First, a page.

Variæ lectiones. (L.) Various readings.
Variorum notae. [L] The notes of various

commentators. Varium et mutabile semper foemina. (L.) Woman is ever a changeful and capricious

thing Velis et remis. (L.) With sails and oars; by

every possible means. Veluti in speculum. (L.) Even as in a mirror. Venalis populus, renalis curia patrum. (L.)

The people are venal, and the senate is equally venal. Venenum in auro bibitur. (L.) Poison is

drunk from golden vessels. Venia necessitati datur. [L.) Indulgence is

granted to necessity. Veni, vidi, vici. (L.) I came, I saw, I con

quered. Ventis secundis. (L.) With prosperous winds. Vera incessu patuit dea. (L.) The real god.

dess was made manifest by her walk. Verbatim et literatim. [L.] Word for word

and letter for letter.
Verbum sat sapienti. (L.) A word is enough

for a wise man.
Veritas odium parit. [L.] Truth begets hatred.
Veritas prevalebit. (L.) Truth will prevail.
Veritas vincit. (L) Truth conquers.
Veritatis simplex oratio est. [L. ] The language

of truth is simple.
Vérité sans peur. (Fr.) Truth without fear.
Ver non semper viret. (L.) Spring is not al-

ways green.
Vestigia nulla retrorsum. (L.) No returning

footsteps; no traces backward.
Verata quæstio. (L ) Axlisputed question.
Via media. (L ) A middle course.
Via trita, via tula. [L.] The beaten path is

790

FOREIGN WORDS AND PHRASES.

Vide et crede. (L.) See and believe.
Video meliora proboque deteriora sequor. (L.)
I see and approve the better things, I fol-

low the worse. Vide ut supra. (L.) See what is stated

above. Vi et armis. (L.) By force and arms; by

main force; by violence. Vigeur de dessus. (Fr.) Strength from on

high. Vigilate et orate. (L.) Watch and pray. Vincit amor patriæ. (L.) The love of our

country prevails. Vincit omnia ver i'as. (L.) Truth conquers

all things. Vincit qui patitur. (L.) He who endures

conquers. Vincit, qui se vincit. (L.) He conquers who

overcomes himself, Vinculum matrimonii. [L] The bond of

marriage. Vindex injuriæ. (L.) An avenger of injury. Vires acquirit eundo. (L.) As it goes it ac

quires strength. Vir sapit qui pauca loquitur. (L.) He is a

wise man who says but little. Virtus in arduis. (L.) Virtue or courage in

difficulties. Virtus incendit vires. (L.] Virtue kindles

strength.

Virtus laudatur, et alget. (L.) Virtue is

praised, and suffers from cold. Virtus millia scuta. (L.) Virtue is a thou

sand shields. Virtus semper viridis. (L.) Virtue is always

green. Virtus sola nobilitat. (L.) Virtue alone en

nobles. Virtus vincit invidiam. (L.) Virtue over

comes envy or hatred. Virtute et fide. (L.) By or with virtue and

faith. Virtute et labore. (L.) By virtue and labour, Virtute non astutia. (L.) By virtue, not by

craft. Virtute non verbis. (L.) By virtue, not by

words. Virtute officii. (L.) By virtue of office. Virtute securus. (L.) Secure through virtue. Virtutis amore. (L.) From love of virtue. Virtutis fortuna comes. (L.) Fortune is the

companion of valour or virtue. Vis comica. (L.) Comic power or talent. Vis conserratrix naturæ. (L.) The preserva

tive power of nature. Vis medicatrix naturæ. [L.) The healing

power of nature. Vis unita fortior. (L.) United power is

stronger. Vis vitæ. (L.) The vigour of life

Vita brevis, ars longa. (L.) Life is short, art

is long Vitæ via virtus. (L.) Virtue the way of life. Vitam impendere vero. [L] To stake one's

life for the truth. Vita sine literis mors est. (L.) Life without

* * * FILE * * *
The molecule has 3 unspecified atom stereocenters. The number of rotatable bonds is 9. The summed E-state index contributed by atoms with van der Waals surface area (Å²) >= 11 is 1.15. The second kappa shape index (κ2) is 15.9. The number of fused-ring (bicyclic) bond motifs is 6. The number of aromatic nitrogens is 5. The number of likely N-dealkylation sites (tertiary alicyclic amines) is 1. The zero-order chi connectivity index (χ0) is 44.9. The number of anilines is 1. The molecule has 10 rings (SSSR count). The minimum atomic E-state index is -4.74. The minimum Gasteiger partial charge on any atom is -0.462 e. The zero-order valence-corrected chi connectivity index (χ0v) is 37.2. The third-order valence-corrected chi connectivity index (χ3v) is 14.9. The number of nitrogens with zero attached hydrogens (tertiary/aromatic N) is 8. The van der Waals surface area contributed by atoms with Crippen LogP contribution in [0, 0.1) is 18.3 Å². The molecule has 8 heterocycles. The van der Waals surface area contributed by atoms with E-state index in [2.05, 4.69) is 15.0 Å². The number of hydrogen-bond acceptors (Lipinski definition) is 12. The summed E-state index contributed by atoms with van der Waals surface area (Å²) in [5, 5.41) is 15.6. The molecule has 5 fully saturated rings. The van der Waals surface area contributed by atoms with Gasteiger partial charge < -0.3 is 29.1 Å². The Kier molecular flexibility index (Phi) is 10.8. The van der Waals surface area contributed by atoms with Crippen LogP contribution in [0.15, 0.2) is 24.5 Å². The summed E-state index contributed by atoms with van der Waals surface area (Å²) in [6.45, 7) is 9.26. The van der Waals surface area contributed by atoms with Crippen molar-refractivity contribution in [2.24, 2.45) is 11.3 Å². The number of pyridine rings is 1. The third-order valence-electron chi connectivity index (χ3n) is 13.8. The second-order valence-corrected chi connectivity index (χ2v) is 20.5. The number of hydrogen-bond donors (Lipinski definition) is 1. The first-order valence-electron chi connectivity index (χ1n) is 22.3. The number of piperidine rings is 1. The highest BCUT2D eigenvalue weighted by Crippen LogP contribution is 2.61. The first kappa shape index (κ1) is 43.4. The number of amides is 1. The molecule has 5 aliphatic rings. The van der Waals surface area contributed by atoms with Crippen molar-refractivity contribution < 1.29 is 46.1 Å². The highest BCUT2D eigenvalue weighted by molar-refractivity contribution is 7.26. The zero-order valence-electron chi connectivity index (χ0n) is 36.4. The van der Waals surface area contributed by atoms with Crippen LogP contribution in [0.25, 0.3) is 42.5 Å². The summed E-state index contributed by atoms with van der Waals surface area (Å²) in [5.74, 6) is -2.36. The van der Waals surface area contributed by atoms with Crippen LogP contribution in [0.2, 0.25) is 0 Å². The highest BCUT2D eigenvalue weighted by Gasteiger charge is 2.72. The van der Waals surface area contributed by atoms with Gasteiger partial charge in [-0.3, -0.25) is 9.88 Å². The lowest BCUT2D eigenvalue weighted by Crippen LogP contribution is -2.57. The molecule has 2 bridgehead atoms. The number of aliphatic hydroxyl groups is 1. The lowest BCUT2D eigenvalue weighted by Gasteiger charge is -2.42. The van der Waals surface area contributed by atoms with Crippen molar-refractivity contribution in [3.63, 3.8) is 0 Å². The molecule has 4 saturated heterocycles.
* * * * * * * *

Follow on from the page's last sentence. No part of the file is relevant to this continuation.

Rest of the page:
literature is death. Vivit post funera virtus. (L.) Virtue survives

the grave. Voilà. (Fr.) Behold; there is; there are. Voilà tout. (Fr.) That's all. Voilà une autre chose. (Fr.) That's another

thing; that is quite a different matter. Voir le dessous des cartes. (Fr.) To see the

under side of the cards; to be in the secret. Volenti non fit injuria. (L.) No injustice is

done to the consenting person. Volo, non valeo. (L.) I am willing, but udable. Vota vita mea. (L.) My life is devoted. Vous y perdrez vos pas. (Fr.) You will there

lose your steps or labour. Vox et præterea nihil. (L.) A voice and no

thing more; sound but no sense. Vox populi, cox Dei. [L] The voice of the

people is the voice of God. Vulgo. (L.) Commonly. Vulnus immedicabile. (L.) An irreparable

injury. Vultus est index animi. [L.) The countenance

is the index of the mind.

ABBREVIATIONS AND CONTRACTIONS

COMMONLY USED IN WRITING AND PRINTING.

A. or a. Adjective.

A.R.S.M. Associate of the Royal Cantuar. (L. Cantuaria). Can Cor. Corinthians. A. In music, alto.

School of Mines.

terbury.

Cor. Mem. Corresponding MemA. or ans. Answer. A.R.S. S. (L. Antiquariorum Cap. Capital.

ber. a. or @ (L. ad). To or at. Regiæ Societatis Socius). Fellow Cap. (L. caput) Chapter,

Corn. Cornish or Cornwall. å. or au. In med. of each the of the Royal Society of Anti Caps. Capitals.

Corrupt. Corrupted or corrupsame quantity

quaries.
Capt. Captain.

tion A.B. (L.' Artium Baccalaureus). Art. Article.

Card. Cardinal.

Cor. Sec. Corresponding SecreBachelor of Arts. See B.A. A.S., A.-S., or A.-Sax. Anglo-Carp. Carpentry.

tary. AB. Able-bodied seaman.

Saxon.
Cath. Catharine.

Cos. Cosine.
Abbr. or Abbrev. Abbreviated or Asst. Assistant.

Cath. Catholic.

C.P. Clerk of the Peace.
abbreviation.
Astrol. Astrology.

C.B. Companion of the Bath. C.P. Common Pleas,
Abl. Ablative.
Astron. Astronomy or astronomi. C.D. V. Carte-de-visite.

C.P.C. Clerk of the Privy Council. Abp. Archbishop.

cal
C.E. Civil Engineer.

C.P.S. (L. Custos Privati Sigilli). A.C. (L. Ante Christum). Before Att. or Atty. Attorney.

Cel. Celsius (thermometer).

Keeper of the Privy Seal.
Christ.
Atty. Gen. Attorney-general. Cell. Celtic.

Cr. Credit or Creditor.
Acc. Accusative.
Au. (L. aurum). Gold.

Cent. (L. centum). A hundred. C.R. (L. Civis Romanus). RoAcc. or Acct. Account or ac A.U.C. (L. Anno Urbis Conditoe Centig. Centigrade (thermome man Citizen. countant or Ab Urbe Conditi). In the ter).

C.R. (L. Custos Rotulorum). A.D. (L. Anno Domini). In the year from the building of the Cf. (L. confer). Compare.

Keeper of the Rolls. year of our Lord.